Mobility 10
Installation in Difficult-to-Wire Areas 11
Increased Reliability 11
Reduced Installation Time 12
Long-Term Cost Savings 12
Productivity Gain Is the Answer 12
Wireless LAN Technologies 14
Initial 802.11 16
802.11a 16
802.11b 16
802.11g 17
Current Standards: 802.11n and 802.11ac 18
Comparison of 802.11 Standards 19
Wi-Fi Certification 19
Wireless LANs: A Historical Perspective 21
The Early Days 21
Initial 802.11 Standardization 22
802.11n and 802.11ac Standardization 23
Summary 25
Chapter 2 Radio Wave Fundamentals 27
Radio Wave Attributes 27
Amplitude 28
Frequency 28
Phase 29
RF System Components 29
RF Transceiver 29
RF Modulation 30
Amplitude-Shift Keying 31
Frequency-Shift Keying 32
Phase-Shift Keying 33
Quadrature Amplitude Modulation 33
Spread Spectrum 33
Orthogonal Frequency-Division Multiplexing 36
RF Signal Propagation 36
Attenuation 37
Free Space Loss 37
Physical Obstacles 38
Multipath Propagation 39
Noise and Signal-to-Noise Ratio 39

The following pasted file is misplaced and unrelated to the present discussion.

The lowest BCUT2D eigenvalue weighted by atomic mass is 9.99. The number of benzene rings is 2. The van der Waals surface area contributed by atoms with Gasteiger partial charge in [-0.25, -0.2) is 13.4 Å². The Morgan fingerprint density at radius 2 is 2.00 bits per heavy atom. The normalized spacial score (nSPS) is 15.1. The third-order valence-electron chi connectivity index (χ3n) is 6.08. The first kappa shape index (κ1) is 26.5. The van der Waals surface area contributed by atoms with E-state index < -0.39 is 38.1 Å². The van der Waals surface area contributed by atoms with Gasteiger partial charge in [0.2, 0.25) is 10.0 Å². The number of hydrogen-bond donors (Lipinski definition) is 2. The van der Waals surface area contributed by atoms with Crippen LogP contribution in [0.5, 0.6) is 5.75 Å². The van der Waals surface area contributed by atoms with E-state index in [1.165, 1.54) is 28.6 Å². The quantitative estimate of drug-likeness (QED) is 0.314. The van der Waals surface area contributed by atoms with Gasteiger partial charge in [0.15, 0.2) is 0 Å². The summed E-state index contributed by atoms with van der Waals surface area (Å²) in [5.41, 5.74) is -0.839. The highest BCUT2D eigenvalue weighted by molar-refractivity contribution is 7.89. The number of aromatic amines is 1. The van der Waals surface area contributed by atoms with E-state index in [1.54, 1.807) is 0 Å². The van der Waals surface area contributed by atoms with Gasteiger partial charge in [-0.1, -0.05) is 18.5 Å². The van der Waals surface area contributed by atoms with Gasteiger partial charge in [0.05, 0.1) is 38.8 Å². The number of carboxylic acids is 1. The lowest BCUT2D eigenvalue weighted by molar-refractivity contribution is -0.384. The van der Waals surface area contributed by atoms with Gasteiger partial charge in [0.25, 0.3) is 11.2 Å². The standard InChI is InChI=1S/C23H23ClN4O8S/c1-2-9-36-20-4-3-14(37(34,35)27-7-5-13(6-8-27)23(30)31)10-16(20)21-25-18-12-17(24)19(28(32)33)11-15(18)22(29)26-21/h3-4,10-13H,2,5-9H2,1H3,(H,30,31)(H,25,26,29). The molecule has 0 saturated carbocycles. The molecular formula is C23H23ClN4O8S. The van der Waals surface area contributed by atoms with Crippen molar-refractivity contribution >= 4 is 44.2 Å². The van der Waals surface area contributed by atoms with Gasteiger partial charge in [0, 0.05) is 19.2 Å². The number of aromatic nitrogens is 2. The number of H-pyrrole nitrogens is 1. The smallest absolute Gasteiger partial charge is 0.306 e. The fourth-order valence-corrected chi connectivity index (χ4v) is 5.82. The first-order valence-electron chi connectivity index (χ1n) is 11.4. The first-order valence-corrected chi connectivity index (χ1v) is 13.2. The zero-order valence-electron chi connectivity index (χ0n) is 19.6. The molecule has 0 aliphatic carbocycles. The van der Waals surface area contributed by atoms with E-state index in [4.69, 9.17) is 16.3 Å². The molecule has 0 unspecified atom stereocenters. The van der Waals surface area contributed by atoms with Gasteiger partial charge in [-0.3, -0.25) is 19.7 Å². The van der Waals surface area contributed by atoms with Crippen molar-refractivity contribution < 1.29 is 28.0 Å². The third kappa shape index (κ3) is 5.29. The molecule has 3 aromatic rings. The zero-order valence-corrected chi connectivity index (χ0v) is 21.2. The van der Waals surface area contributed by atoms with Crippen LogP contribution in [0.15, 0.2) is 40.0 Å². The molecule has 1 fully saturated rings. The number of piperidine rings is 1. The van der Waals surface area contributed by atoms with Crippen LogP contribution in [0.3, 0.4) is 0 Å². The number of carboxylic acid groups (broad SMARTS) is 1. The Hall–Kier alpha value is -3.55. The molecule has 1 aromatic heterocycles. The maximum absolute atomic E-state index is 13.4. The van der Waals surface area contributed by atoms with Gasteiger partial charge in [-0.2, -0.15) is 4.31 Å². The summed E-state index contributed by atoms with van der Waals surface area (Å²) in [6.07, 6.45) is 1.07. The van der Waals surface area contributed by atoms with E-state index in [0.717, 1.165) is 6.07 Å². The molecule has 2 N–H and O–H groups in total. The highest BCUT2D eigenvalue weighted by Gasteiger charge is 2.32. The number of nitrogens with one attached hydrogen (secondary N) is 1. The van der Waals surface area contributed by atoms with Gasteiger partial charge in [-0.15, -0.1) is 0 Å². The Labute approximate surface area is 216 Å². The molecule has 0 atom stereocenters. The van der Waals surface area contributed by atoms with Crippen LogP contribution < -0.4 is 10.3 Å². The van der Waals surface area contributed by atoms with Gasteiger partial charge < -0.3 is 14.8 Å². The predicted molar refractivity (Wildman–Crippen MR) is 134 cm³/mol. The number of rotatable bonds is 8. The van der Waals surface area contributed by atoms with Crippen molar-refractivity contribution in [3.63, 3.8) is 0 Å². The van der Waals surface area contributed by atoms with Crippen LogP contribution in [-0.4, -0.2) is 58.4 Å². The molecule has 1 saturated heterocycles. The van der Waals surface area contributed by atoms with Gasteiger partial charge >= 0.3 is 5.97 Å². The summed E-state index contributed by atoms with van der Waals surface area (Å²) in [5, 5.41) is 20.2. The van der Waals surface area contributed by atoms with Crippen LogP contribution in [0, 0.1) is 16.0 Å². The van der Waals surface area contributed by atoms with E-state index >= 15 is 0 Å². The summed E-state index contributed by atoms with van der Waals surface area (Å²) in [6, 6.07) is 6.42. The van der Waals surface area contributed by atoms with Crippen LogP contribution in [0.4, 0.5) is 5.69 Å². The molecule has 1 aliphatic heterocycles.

RF Mathematics 41
Converting Units 41
Summary 42
Chapter 3 Wireless LAN Types and Components 43
Types of Wireless LANs 43
Ad Hoc Wireless LANs 43
Infrastructure Wireless LANs 45
Wireless Mesh Networks 48
Wireless LAN Components 50
Client Devices 50
Client Radio 51
Industry Standard Architecture 53
Peripheral Component Interconnect 54
Mini-PCI 54
PC Card 54
ExpressCard 55
CompactFlash 55
Universal Serial Bus 55
Access Points 56
Autonomous Access Points 56
Controller-Based Access Points 57
Wi-Fi Routers 58
Mesh Nodes 60
Antennas 60
RF Amplifiers 62
Repeaters 63
Bridges 64
Network Infrastructure Components 65
Network Distribution Systems 65
Switches 65